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The 30-Minute Novelist
By JoBeth McDaniel
Novels, when abandoned, begin to stink. A journalist with a desk piled high with work may be able to ignore the odor, but it's always there, the stench of neglect and dread.

For most fiction writers, there’s no deadline, no guaranteed payday – just a shadowy world that seems real only when the keyboard is clacking. As a journalist, I’ve taught myself ways to blow past the doldrums: write it rough, read my notes again, call another source.
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Antitrust Monitor Ordered For Apple Over E-Book Price Fixing
NPR
A federal judge who found Apple guilty of colluding with publishers in an e-book price-fixing scheme ordered the tech giant to modify its contracts and submit to oversight to make sure it doesn't happen again. The injunction issued by U.S. District Judge Denise Cote in Manhattan, N.Y., orders the iPad maker to hire an external compliance monitor for two years to supervise the company's antitrust compliance efforts, The Associated Press reports.
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6 Ways to Write Better Bad Guys
Writer's Digest
Luckily, transforming your antagonist from a one-dimensional paper doll into a force to be reckoned with — and remembered — is completely possible if you implement a few simple but powerful methods for creating antagonists and expanding their roles. You can build a worthy adversary during the outlining process or beef one up when you revise your already completed draft. It's never too late.
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Self-Publishing Is Growing Up
The Atlantic Wire
In a new attempt to keep up with the rising self-publishing industry, which increasingly demands to be taken seriously, Publishers Weekly is significantly beefing up its coverage of authors who go it alone. The literary trade magazine has announced that PW Select, its quarterly - turned-bimonthly guide to self-publishing, will go monthly in October — thus essentially doubling its critical coverage of self-publishing authors by the most influential journal in the industry.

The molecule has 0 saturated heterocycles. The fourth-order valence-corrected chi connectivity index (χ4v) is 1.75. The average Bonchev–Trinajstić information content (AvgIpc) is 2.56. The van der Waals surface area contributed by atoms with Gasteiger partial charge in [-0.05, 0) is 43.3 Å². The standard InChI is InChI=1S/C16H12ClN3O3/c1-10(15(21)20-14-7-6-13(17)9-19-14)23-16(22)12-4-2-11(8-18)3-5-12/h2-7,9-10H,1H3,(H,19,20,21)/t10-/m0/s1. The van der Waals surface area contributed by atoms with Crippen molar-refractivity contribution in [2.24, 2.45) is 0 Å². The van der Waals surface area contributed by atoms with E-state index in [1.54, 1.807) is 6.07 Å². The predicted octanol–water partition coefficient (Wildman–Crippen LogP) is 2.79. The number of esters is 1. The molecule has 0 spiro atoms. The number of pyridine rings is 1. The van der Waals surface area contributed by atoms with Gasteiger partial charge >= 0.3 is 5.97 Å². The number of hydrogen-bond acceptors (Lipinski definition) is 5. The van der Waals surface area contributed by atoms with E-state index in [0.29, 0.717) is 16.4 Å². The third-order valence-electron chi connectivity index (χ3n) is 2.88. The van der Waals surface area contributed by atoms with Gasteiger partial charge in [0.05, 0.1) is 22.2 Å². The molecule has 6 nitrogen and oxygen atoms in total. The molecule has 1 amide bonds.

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How Much Do Fantasy Authors Earn?
GalleyCat
How much can fantasy authors expect to earn when they publish books? Few writers actually share their earnings, but it can be enormously helpful for aspiring authors. On Reddit, traditionally published fantasy author Paul S. Kemp and self-published fantasy author Michael J. Sullivan pulled back the curtain on their yearly earnings.
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TRENDING ARTICLES
Missed last week's issue? See which articles your colleagues read most.

    Package a Story Pitch to Catch the Editor's Attention (The Writer)
Managing the Business Side of Your Freelance Career — Online (By Gina Hagler)
Confessions of a Story Coach (Writer's Digest)
Amazon Pairs Print and Digital Books With New Program (The New York Times)

Don't be left behind. Click here to see what else you missed.


Michael Lewis on Writing, Money, and the Necessary Self-Delusion of Creativity
Brain Pickings
The question of why writers write holds especial mesmerism, both as a piece of psychological voyeurism and as a beacon of self-conscious hope that if we got a glimpse of the innermost drivers of greats, maybe, just maybe, we might be able to replicate the workings of genius in our own work. So why do great writers write?
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How To Win A Pulitzer Prize
The Writer
Author Susan Kushner Resnick writes: "Last year, I sent out a request on Facebook asking experienced writers to share advice with my undergraduate writing students. A few snarky responses appeared first: Go to law school; get comfortable with a life of poverty. Then Gilbert King weighed in. 'Work. Read. Work. Think. Work. Write. Work. Connect. Work. Pitch. Same as always,' he wrote."
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The 24-Hour Screenplay
GalleyCat
Screenwriter David Skaufjord wrote a long, unedited but quite practical post about how he wrote a script in 24 hours. After exploring his unorthodox method, you can read The Karate Kid-themed script he produced during the writing marathon.
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We Did Our Best, But We Were Powerless to Reinvent Journalism — It Was a Digital Riptide!
paidContent
The Digital Riptide project interviewed more than 60 senior media and technology players about the disruption of journalism and the media industry over the past three decades — but is their conclusion a fair one?
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The ASJA Weekly
Alexandra Cantor Owens, ASJA Executive Director, 212.997-0947

Colby Horton, Vice President of Publishing, 469.420.2601
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Yvette Craig, Senior Content Editor, 469.420.2641   
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